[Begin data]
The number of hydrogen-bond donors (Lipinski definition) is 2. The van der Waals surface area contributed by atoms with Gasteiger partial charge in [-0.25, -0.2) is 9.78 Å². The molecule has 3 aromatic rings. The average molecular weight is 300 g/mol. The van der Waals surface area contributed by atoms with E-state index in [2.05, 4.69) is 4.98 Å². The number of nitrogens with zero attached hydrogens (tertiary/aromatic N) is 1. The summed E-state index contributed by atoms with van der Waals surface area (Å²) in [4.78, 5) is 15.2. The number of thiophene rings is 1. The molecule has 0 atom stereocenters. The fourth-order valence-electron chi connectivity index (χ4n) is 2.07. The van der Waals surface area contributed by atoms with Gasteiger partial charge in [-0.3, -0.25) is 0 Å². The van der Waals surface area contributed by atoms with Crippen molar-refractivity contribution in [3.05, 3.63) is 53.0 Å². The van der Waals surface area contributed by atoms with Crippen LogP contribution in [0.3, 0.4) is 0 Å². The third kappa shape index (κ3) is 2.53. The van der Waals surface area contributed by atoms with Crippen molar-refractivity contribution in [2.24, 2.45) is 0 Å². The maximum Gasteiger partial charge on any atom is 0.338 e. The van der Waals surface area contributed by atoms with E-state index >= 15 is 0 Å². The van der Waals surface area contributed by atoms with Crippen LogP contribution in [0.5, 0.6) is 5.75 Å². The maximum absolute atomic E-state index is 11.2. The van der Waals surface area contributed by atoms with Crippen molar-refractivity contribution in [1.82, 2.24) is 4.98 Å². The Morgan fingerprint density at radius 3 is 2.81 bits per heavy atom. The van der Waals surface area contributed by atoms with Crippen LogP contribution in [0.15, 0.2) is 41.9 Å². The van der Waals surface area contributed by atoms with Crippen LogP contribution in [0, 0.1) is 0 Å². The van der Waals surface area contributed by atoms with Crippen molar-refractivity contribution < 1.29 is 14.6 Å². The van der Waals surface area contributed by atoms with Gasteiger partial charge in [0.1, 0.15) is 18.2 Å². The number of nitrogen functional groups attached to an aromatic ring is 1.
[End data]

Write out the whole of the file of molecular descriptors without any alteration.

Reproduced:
The number of hydrogen-bond donors (Lipinski definition) is 2. The van der Waals surface area contributed by atoms with Gasteiger partial charge in [-0.25, -0.2) is 9.78 Å². The molecule has 3 aromatic rings. The average molecular weight is 300 g/mol. The van der Waals surface area contributed by atoms with E-state index in [2.05, 4.69) is 4.98 Å². The number of nitrogens with zero attached hydrogens (tertiary/aromatic N) is 1. The summed E-state index contributed by atoms with van der Waals surface area (Å²) in [4.78, 5) is 15.2. The number of thiophene rings is 1. The molecule has 0 atom stereocenters. The fourth-order valence-electron chi connectivity index (χ4n) is 2.07. The van der Waals surface area contributed by atoms with Gasteiger partial charge in [-0.3, -0.25) is 0 Å². The van der Waals surface area contributed by atoms with Crippen molar-refractivity contribution in [3.05, 3.63) is 53.0 Å². The van der Waals surface area contributed by atoms with Crippen LogP contribution in [0.3, 0.4) is 0 Å². The third kappa shape index (κ3) is 2.53. The van der Waals surface area contributed by atoms with Crippen molar-refractivity contribution in [2.24, 2.45) is 0 Å². The maximum Gasteiger partial charge on any atom is 0.338 e. The van der Waals surface area contributed by atoms with E-state index >= 15 is 0 Å². The van der Waals surface area contributed by atoms with Crippen LogP contribution in [0.5, 0.6) is 5.75 Å². The maximum absolute atomic E-state index is 11.2. The van der Waals surface area contributed by atoms with Crippen molar-refractivity contribution in [1.82, 2.24) is 4.98 Å². The Morgan fingerprint density at radius 3 is 2.81 bits per heavy atom. The van der Waals surface area contributed by atoms with Crippen LogP contribution in [0.15, 0.2) is 41.9 Å². The van der Waals surface area contributed by atoms with Crippen LogP contribution in [0, 0.1) is 0 Å². The van der Waals surface area contributed by atoms with Crippen molar-refractivity contribution < 1.29 is 14.6 Å². The van der Waals surface area contributed by atoms with Gasteiger partial charge in [0.1, 0.15) is 18.2 Å². The number of nitrogen functional groups attached to an aromatic ring is 1.